'Prey' Wrestles With the 'Shock' Legacy and Wins

'Prey' Wrestles With the 'Shock' Legacy and Wins

'Prey' manages to exceed the greats that preceded it, like 'System Shock' and 'BioShock' Bethesda

Arkane's latest is a treacherous sandbox that demands cunning and creativity

Arkane's latest is a treacherous sandbox that demands cunning and creativity

Five hours into Arkane Studio’s Prey, I found myself well and truly stuck. I had blasted so many of the be-tendriled "Typhon" that lurk through the game’s space station that I ran completely out of shotgun shells and pistol ammo. I was forced to hide behind anything stationary to avoid the creeping Phantoms out for my blood, with only a wrench to defend myself. In an adjoining chamber, a cache of ammo lay just out of reach – yet, since I lacked the requisite keycard or the appropriate hacking skill, I just couldn’t figure out how to get in that damn room. Eventually, I found an email on a dead man’s computer that said that one of the facility's drone-like Operators would walk into the room to clean it, once every hour. But after 45 minutes following the droid as it did its rounds, I wondered if I could shoot the glowing lock with my trusty Nerf gun. I shattered the window with my wrench, took aim, and fired. The door opened, with a satisfying clunk – all of my patience and effort rendered moot by a single thunderstrike of creativity.

Such moments constitute the full-metal-jacketed heart of Arkane’s new survival-horror adventure. Like the Nineties “immersive sims" Thief and System Shock that inspired it – and the studio's own award-winning Shock-like Dishonored Prey is a game designed entirely around enticing your sense of agency and creativity. From its clinical opening to its fiery closing act, Prey bends over backwards to give you the freedom to forge your own "a-ha!" moments at every turn, regardless of your approach to the game's many obstacles. But while it sometimes struggles to find its identity amidst the crowd of influences that it so clearly worships, the sheer fidelity of its open-ended design quietly outclasses anything seen in this micro-genre in a long while.

Don't come into Prey expecting to blast aliens with a handful of bees or a Tommygun – on the "Shock" scale, it hews far closer to 2000's System Shock 2 than BioShock, complete with blooming skill trees and alien opponents stout enough to easily dispatch you in a few strikes. Like Half Life's Gordon Freeman, protagonist Morgan Yu is a scientist, not a supersoldier, forcing you to rely on miracle nootropics known as Neuromods to whip you into fighting shape. Still, even with superhuman abilities, your journey through the giant Talos I space station setting is a crawl, not a jaunt. Combat further emphasizes the brains-over-brawn attitude: since the Typhon come in all the flavors of the FPS-RPG rainbow – electrical, flaming, and, my personal favorite, the suicide zombie – you have to match your weapons to the target, like sticking the skittering "Mimics" to the ceiling with your GLOO Cannon, or paralyzing pesky poltergeists with a well-timed "psycho-shock."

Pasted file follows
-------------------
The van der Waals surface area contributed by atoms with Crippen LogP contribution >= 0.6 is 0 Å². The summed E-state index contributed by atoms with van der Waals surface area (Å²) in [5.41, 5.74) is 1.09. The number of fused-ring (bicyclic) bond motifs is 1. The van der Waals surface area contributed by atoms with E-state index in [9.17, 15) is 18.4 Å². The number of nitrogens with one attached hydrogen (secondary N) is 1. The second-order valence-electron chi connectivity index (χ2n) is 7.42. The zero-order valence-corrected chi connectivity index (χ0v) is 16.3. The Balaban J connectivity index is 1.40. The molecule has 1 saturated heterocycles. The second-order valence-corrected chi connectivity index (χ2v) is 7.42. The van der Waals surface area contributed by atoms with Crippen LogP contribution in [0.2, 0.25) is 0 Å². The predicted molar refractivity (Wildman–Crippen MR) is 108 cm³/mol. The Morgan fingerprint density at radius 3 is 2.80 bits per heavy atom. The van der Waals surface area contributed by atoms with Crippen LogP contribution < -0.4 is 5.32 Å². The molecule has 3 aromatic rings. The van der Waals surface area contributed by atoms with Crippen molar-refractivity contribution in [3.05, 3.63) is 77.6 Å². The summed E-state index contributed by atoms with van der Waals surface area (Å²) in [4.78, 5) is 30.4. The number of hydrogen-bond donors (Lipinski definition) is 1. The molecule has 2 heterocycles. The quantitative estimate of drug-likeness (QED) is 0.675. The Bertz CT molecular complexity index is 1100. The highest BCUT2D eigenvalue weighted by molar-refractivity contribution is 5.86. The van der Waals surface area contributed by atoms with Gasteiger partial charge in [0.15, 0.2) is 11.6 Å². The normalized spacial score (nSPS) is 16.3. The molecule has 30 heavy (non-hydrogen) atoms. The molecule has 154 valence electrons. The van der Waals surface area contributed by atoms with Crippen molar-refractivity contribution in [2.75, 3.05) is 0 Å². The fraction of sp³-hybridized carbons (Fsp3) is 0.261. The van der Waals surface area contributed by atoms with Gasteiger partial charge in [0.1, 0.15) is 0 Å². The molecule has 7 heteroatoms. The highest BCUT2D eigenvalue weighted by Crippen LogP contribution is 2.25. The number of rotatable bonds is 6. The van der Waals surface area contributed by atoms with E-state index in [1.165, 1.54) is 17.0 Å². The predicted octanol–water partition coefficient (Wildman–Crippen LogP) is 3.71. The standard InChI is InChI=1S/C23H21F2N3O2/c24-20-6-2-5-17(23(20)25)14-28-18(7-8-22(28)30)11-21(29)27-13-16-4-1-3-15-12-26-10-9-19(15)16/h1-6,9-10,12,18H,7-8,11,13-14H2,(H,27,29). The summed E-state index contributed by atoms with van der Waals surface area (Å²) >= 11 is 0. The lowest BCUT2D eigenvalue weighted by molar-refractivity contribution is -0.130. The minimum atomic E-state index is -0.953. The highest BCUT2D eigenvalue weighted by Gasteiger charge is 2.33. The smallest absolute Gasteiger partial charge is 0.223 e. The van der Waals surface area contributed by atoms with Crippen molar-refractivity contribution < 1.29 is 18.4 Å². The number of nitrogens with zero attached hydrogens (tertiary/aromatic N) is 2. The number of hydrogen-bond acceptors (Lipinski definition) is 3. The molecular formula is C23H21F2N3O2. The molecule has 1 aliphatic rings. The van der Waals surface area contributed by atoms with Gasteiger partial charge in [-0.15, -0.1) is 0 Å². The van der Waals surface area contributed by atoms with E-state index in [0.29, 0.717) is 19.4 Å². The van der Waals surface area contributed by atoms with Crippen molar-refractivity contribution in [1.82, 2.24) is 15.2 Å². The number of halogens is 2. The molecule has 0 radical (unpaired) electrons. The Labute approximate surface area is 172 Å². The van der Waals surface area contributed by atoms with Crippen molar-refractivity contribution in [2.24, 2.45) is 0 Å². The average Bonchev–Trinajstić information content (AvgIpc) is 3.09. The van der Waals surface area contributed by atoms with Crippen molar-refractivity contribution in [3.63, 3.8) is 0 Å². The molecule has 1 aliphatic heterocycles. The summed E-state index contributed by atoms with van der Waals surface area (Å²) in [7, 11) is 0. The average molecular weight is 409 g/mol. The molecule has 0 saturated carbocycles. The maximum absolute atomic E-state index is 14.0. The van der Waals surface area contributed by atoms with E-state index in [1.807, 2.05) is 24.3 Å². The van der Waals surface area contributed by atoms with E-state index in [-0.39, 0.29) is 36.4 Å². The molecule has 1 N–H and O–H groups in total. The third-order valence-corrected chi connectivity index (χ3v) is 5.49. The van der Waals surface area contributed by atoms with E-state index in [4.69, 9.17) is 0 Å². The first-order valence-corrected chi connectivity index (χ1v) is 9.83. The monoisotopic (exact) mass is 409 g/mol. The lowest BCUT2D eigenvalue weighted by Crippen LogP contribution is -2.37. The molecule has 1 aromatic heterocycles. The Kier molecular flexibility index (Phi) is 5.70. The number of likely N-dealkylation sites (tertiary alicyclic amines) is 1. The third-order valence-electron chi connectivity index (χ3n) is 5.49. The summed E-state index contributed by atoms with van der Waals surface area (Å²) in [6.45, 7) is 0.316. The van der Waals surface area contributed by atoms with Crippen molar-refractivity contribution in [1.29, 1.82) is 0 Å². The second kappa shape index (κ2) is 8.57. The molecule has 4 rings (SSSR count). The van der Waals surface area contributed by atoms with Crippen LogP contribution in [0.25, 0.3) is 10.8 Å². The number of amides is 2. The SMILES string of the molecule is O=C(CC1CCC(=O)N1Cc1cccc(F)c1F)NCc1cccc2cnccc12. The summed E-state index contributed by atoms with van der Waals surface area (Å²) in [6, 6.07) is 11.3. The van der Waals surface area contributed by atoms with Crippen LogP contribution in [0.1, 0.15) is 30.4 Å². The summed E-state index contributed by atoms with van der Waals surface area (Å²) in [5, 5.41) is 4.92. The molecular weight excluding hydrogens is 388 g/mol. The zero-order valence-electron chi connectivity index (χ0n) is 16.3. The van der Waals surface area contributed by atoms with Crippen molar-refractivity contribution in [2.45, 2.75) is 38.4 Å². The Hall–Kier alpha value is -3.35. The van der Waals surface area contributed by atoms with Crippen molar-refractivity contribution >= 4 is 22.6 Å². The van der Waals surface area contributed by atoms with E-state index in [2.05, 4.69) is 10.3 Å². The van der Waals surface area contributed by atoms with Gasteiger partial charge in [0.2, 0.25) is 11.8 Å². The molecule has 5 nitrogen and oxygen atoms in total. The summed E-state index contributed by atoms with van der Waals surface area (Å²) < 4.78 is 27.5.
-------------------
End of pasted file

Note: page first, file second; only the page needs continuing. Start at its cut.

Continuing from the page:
For the first harrowing half of Prey, it's hard not to find yourself rapt, cowering behind every object in sight, waiting for the precise instant when you can finally whack that alien asshole in his inky-black mug. This culminates in the game’s grandest turn, when you finally venture deep enough into the gleaming guts of the space station to gain the ability to scan and research the aliens in order to turn their supernatural skills against them – like the always-appreciated "lightning hand" and the various flavors of -kinesis. These abilities outclass your old steel stalwarts like the shotgun to a ludicrous extent, but, as your robotic pal January is quick to warn you, partaking in too much alien juice probably isn't great for your health. Unfortunately, it’s past this point where Prey’s immaculate impression of System Shock begins to unravel a little.

Slowly but surely, unavoidable fights with massive foes grow more frequent, burning out your "quick-load" key and exhausting your already-meager resources. Your sluggish slide through distinct areas filled with tiny, richly-rendered tales of workplace mischief, love, and loss give way to a sprint through endless stretches of gray hallway as sci-fi archetypes scream cliches in your ear about the research, the Typhon, the space station. Even at its best, between the capital-A "Alien" Typhon and its "space capitalists unleash armageddon" plot, Prey has very little claim to originality. In its closing hours, it somehow manages to fade into an even blander shade of metallic gray.

Despite this, it's hard not to shake the feeling that its familiarity is entirely intentional. Much like Dishonored, Prey represents Arkane’s attempt to recapture the “play-your-way” magic that powered Looking Glass’s mega-influential games, albeit in a more futuristic flavor. Yet unlike Dishonored, which took the sneaky soul of the Thief games and dipped it in whale oil, Prey sticks far closer to the original blueprint in both style and substance, for better and worse. Better, because it makes the magnitude of Arkane’s deft execution that much easier to discern; and worse, because it confines its appeal to those who can stomach its played-out premise.

But I suspect that few will care. Between its audacious design, its fathomless depth, and its commitment to the cult of Shock-dom, Prey doesn’t just live up to the legacy of Looking Glass – it actually exceeds it. Fans who've waited nearly two decades for a full-throated follow-up, your savior is here. And for Otherside, the team currently working on the actual System Shock 3 – best of luck. You have some stiff competition.